2011 Reading Review(s)

*Trumpet solo intro*
Ladies & gentlemen, boys & girls, creepers & kitty cats,
it’s that time of year again…

Tweet-size book reviews 2011!!

In 2011, I polished off one more book than I did last year, for a grand total of 18. (Last year also included 5 repeats. This year: 3.) The final 10 weeks of the year proved more productive than the first 10 months, too. Thanks to summertime—in which I spent more time swimming and socializing and watching all 4 seasons of Mad Men in a matter of days…summer things—I didn’t finish a single book for a few months.
So unusual, 2011.

I’ve enjoyed making this little trip down reading-memory-lane for two years now
(2009, 2010), so here we go again:

1) The Brain in Love — Dr. Daniel Amen
What we think about when we think about love…Dr. Amen knows what’s up. Boy meets girl meets brain chemicals. “Sex & the Synapse”?

2) The Year of Magical Thinking — Joan Didion
Beautifully sad 2nd reading. “When we mourn our losses we also mourn, for better or for worse, ourselves. As we were. As we are no longer.”

3) Blankets — Craig Thompson
Momma’s first graphic novel. Nostalgic, lovely story illustrated in black & white. Borrowed from a friend who loves it — even better.

4) The Kind Diet — Alicia Silverstone
Cookbook / lifestyle guide by the girl from Clueless. “Flirting” with clean eating = easier than quitting turkey cold-turkey. (Whatever.)

5) Bossypants — Tina Fey
Pre-ordered? Yes. Devoured? You bet. LOL at the back jacket alone? Absolutely. Delusional fantasies of being just like her? Even worse now.

6) The War of Art — Steven Pressfield
Grand little creativity guide. Short, meditative chapters. “Most of us have two lives. The life we live, and the unlived life within us.”

7) The Artist’s Way — Julia Cameron
The Paper Mill got all philosophical w/ this 12-week course in soul-searchery. Thanks, HBlair, for being my partner in crime & creativity.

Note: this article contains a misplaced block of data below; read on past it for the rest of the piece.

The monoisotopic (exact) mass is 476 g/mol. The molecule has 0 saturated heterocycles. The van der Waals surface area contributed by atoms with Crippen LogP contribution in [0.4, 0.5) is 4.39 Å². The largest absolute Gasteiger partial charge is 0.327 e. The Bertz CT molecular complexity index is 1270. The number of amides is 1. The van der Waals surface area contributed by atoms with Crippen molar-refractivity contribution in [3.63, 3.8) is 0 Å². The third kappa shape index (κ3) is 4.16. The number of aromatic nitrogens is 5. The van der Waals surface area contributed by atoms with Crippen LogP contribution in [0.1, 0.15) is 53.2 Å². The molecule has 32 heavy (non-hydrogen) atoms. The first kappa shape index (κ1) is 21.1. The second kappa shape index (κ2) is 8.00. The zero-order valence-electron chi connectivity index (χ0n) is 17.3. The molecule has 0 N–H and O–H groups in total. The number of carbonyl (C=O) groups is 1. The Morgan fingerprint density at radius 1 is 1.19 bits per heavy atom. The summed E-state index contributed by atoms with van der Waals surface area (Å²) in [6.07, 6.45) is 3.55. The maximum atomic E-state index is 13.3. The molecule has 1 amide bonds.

8) Letter to a Christian Nation — Sam Harris
“It is terrible that we all die & lose everything we love; it is doubly terrible that so many human beings suffer needlessly while alive.”

9) The Moviegoer — Walker Percy
A friend described as Catcher in the Rye for twentysomethings. Loved it more now than as an undergrad. Like Casablanca. Some art takes time.

10) Extremely Loud & Incredibly Close — Jonathan Safran Foer
JSF changes my life once again! (Reading Eating Animals helped me decide to not do that anymore.) Final 50 pages or so, perfection.

11) Winnie The Pooh — A. A. Milne
Precious! Somehow never read it as a kid. So clever and sweet. Hope to bring forth more Tigger qualities than Eeyore ones from now on.

12) How I Became A Famous Novelist — Steve Hely
I love @HelyTimes so much. Writes for The Office. Writes hilarious novel, had me laughing out loud on an airplane. Thurber Prize 2010.

13) Sleepwalk With Me — Mike Birbiglia (Tinkles)
Funny, well-written memoir of standup (& sleepwalking). Shows us his secrets & leaves us laughing. Not easy to do. Love / hate him for it.

14) Is Everyone Hanging Out Without Me? — Mindy Kaling
The year of baller memoirs by funny ladies, ladies! This book is absolutely what I hoped it would be. Witty, charming, a little dorky…love.

15) The Alchemist — Paulo Coelho
I’d always heard rave reviews. A delightful allegory — like a Disney movie without the musically talented anthropomorphic characters.

16) Just Like Someone Without Mental Illness Only More So – Mark Vonnegut
Kurt V’s son, son! He’s a doctor who’s also schizophrenic. The second half > the first. (so, I’m saying, read it…and stick with it.)

17) Holidays on Ice — David Sedaris
Book club was bothered by this irreverent read, a popular item at Urban Outfitters book stacks everywhere. I love D.S., still.

18) STUFF: Compulsive Hoarding and the Meaning of Things
– Randy O. Frost & Gail Steketee

Authors pioneered research on the disorder disorder (before it was cool — or a reality TV show). Is reality for a lot of people. Fascinating.

:: The End ::

In 2012, I plan to read 29 books for my 29th year. This resolution will demand a purposeful increase in reading productivity…but I feel like I can do it. I read 27 in 2009, after all. Yowza.

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C is for Catharsis

Munro is my homegirl.

Tonight at Book Club, we talked about the short stories of Alice Munro. Heather picked two stories for all of us to read–“Walker Brothers Cowboy” & “Postcard”–then asked us to add a third. Mine was “Material.” (In case any of you are dying to run out and read some excellent short stories as homework, now you know where to start.)